Lock and load

Pakistan shows resolve in the biggest counter-terrorism operation in its history

Lock and load
In the largest counter-terrorism operation in the history of Pakistan, law enforcement agencies have arrested 1,710 clerics for incitement to violence and 9,000 terrorist from banned groups and militant organizations, according to the federal Interior Ministry.

In Karachi, Prime Minister Nawaz Sharif held a high-level meeting with the military chief on his National Action Plan. “I will personally supervise the implementation of the plan and will make sure that it is swift and effective,” he said. Peace in Karachi is high on the national agenda and an insider said the military leadership is annoyed with the performance of the People’s Party led Sindh government when it comes to law and order.

In Islamabad, the government has set up an informal intelligence coordination center. “All intelligence agencies and law enforcement representative are coordinating in real time. Its relatively a new thing but is working,” says Ahmed Rana, a senior intelligence official. The plan involves more than 10,000 intelligence officials and the military is keeping a close watch as it continues its campaigns in FATA. The prime minister has set up a committee led by himself and his interior minister, with representatives from all major political parties of Pakistan, to oversee the operation.
"We will kill them one at a time"

In southern Punjab, where the military seems to have won Punjabi Taliban’s confidence that had in return surrendered, sectarian organizations remain the biggest issue.

In a consolidated effort to track down terrorist financing and funding, FIA’s special anti-money laundering department has launched a major crackdown on illegal hawala transactions. “We are taking the lead in curbing financial terrorism and countering crime and terrorism by stopping their funding,” FIA inspector Nabeel Mahboob said.

In Kabul, Pakistan’s military chief Raheel Sharif and ISI director-general Lt Gen Rizwan Akhtar met the Afghan President Ashraf Ghani. “They have stressed a long-term working relationship,” according to a senior Afghan cabinet member who asked not to be named. “The NDS (Afghan intelligence agency) and the ISI have setup a joint working mechanism on matters of common concern.”

Recently, Quetta Corps Commander Lt Gen Nasir Janjua also visited Afghanistan where he discussed matters of border security and bilateral cooperation with his Afghan counterpart, the Kandahar Corps Commander Maj Gen Abdul Hamid. “The mindset of the military has changed,” a military source said about the visit. “We are taking the lead and it’s about time the civilian leaders help us in making Pakistan a peaceful country by eliminating all terrorist outfits and militant organizations.”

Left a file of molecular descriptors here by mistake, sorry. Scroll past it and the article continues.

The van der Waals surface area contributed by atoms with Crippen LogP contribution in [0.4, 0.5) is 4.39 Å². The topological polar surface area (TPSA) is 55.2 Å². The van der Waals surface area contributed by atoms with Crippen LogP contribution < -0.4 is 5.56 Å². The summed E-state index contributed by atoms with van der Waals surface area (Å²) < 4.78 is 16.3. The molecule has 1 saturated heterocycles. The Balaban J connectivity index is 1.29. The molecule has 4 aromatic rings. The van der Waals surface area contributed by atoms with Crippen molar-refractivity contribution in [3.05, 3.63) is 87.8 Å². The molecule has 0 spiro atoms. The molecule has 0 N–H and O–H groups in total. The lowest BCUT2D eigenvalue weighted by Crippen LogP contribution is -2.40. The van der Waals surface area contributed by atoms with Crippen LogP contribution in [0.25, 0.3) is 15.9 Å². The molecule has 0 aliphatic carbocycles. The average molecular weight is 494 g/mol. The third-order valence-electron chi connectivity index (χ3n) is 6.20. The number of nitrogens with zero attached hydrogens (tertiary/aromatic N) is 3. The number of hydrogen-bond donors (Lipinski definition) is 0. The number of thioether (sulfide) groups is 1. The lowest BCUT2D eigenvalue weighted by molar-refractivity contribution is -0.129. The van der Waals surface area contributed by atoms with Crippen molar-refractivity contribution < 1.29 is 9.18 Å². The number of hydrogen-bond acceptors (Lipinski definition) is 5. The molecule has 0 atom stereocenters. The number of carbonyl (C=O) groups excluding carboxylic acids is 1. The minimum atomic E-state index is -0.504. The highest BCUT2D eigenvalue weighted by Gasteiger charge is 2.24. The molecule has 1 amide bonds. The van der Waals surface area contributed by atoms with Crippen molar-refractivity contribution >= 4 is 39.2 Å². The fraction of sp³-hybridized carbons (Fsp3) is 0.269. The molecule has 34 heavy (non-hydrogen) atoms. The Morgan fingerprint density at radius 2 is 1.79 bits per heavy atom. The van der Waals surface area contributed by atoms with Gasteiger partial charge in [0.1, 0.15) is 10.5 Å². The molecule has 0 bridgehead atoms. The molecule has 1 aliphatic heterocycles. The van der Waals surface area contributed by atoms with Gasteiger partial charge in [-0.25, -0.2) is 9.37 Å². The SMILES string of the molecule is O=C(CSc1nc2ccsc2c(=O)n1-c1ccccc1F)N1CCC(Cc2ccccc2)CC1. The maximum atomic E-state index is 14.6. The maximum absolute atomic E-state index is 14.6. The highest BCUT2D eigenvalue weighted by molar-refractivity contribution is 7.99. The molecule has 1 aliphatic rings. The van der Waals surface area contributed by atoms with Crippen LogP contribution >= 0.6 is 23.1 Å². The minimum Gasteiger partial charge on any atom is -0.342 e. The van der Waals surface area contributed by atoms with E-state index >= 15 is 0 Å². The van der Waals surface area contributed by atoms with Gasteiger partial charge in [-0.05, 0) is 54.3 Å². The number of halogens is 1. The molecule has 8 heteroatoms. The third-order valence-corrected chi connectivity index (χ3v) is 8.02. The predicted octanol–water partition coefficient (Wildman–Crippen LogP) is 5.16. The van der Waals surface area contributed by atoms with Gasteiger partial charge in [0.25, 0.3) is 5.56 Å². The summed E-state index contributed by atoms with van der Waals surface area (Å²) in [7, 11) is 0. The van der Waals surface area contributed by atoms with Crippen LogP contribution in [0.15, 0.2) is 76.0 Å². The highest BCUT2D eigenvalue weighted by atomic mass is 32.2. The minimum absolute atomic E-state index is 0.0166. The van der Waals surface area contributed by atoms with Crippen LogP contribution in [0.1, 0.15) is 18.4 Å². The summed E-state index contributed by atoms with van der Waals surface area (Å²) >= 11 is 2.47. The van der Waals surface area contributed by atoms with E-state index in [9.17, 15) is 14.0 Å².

The military seems to have made up its mind to rid the tribal areas of the Taliban and other militant groups. “Using North Waziristan as a base, these terrorists had waged a war against the state of Pakistan and had been disrupting our national life in all its dimensions, stunting our economic growth and causing enormous loss of life and property,” military spokesman Maj Gen Asim Bajwa had said in June, when the Operation Zarb-e-Azb began. “Our valiant armed forces have been tasked to eliminate these terrorists regardless of hue and color, along with their sanctuaries.”

Critics of the military ask whether groups like the Haqqani Network and Jamaatud Dawa, as well as several sectarian organization, are also being targeted. “The military chief and the civilian government are on one page about banned organizations, the Haqqani group and even ex-mujahedin, but we will kill them one at a time. For starters, we have asked them to behave,” an intelligence source said.

In the eyes of the Finance Ministry, the biggest setback is that the United States that did not commit any funds. US Ambassador to Pakistan Richard Olson was expected to announce $250 million for the internally displaced persons (IDPs) at a conference held at the Prime Minister’s House. An official in the ministry said that was among the reasons why that conference was organized. “We have an ideal working relationship with Pakistan on the war on terror, but we want to see visible action against the Haqqanis inside Pakistan too. I am sure they are trying that too,” a US military commander in Afghanistan said.